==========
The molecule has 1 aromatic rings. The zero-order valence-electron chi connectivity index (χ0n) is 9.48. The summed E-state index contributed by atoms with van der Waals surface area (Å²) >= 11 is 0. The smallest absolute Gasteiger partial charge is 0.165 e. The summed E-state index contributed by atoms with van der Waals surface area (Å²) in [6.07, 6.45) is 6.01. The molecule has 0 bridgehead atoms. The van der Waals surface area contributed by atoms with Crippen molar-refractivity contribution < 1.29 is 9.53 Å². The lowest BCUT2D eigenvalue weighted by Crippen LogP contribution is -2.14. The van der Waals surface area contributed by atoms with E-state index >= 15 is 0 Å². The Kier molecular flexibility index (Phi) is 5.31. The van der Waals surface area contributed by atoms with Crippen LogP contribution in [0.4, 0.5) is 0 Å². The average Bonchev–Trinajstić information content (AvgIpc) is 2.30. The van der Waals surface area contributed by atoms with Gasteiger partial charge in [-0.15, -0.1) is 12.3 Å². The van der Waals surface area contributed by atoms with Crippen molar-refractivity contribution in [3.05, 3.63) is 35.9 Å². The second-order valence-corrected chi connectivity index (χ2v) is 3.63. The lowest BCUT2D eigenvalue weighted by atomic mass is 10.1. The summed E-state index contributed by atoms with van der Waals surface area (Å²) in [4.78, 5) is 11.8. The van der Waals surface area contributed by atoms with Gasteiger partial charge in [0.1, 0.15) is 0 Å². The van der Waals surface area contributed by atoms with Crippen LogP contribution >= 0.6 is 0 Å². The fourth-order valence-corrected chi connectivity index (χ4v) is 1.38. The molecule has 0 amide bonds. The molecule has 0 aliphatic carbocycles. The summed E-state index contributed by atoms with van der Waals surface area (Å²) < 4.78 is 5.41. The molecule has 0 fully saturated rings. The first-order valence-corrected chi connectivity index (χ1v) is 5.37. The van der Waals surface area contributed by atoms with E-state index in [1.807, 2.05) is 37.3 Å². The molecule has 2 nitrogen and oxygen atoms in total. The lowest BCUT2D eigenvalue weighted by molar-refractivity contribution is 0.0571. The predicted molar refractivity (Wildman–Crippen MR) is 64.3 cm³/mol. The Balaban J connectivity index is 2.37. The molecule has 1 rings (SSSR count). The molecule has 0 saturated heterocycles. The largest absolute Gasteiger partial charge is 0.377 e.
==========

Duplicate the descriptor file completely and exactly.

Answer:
The molecule has 1 aromatic rings. The zero-order valence-electron chi connectivity index (χ0n) is 9.48. The summed E-state index contributed by atoms with van der Waals surface area (Å²) >= 11 is 0. The smallest absolute Gasteiger partial charge is 0.165 e. The summed E-state index contributed by atoms with van der Waals surface area (Å²) in [6.07, 6.45) is 6.01. The molecule has 0 bridgehead atoms. The van der Waals surface area contributed by atoms with Crippen molar-refractivity contribution < 1.29 is 9.53 Å². The lowest BCUT2D eigenvalue weighted by Crippen LogP contribution is -2.14. The van der Waals surface area contributed by atoms with E-state index >= 15 is 0 Å². The Kier molecular flexibility index (Phi) is 5.31. The van der Waals surface area contributed by atoms with Crippen LogP contribution in [0.4, 0.5) is 0 Å². The average Bonchev–Trinajstić information content (AvgIpc) is 2.30. The van der Waals surface area contributed by atoms with Gasteiger partial charge in [-0.15, -0.1) is 12.3 Å². The van der Waals surface area contributed by atoms with Crippen molar-refractivity contribution in [3.05, 3.63) is 35.9 Å². The second-order valence-corrected chi connectivity index (χ2v) is 3.63. The lowest BCUT2D eigenvalue weighted by atomic mass is 10.1. The summed E-state index contributed by atoms with van der Waals surface area (Å²) in [4.78, 5) is 11.8. The van der Waals surface area contributed by atoms with Gasteiger partial charge in [0.1, 0.15) is 0 Å². The van der Waals surface area contributed by atoms with Crippen LogP contribution >= 0.6 is 0 Å². The fourth-order valence-corrected chi connectivity index (χ4v) is 1.38. The molecule has 0 amide bonds. The molecule has 0 aliphatic carbocycles. The summed E-state index contributed by atoms with van der Waals surface area (Å²) < 4.78 is 5.41. The molecule has 0 fully saturated rings. The first-order valence-corrected chi connectivity index (χ1v) is 5.37. The van der Waals surface area contributed by atoms with E-state index in [1.807, 2.05) is 37.3 Å². The molecule has 2 nitrogen and oxygen atoms in total. The lowest BCUT2D eigenvalue weighted by molar-refractivity contribution is 0.0571. The predicted molar refractivity (Wildman–Crippen MR) is 64.3 cm³/mol. The Balaban J connectivity index is 2.37. The molecule has 1 rings (SSSR count). The molecule has 0 saturated heterocycles. The largest absolute Gasteiger partial charge is 0.377 e.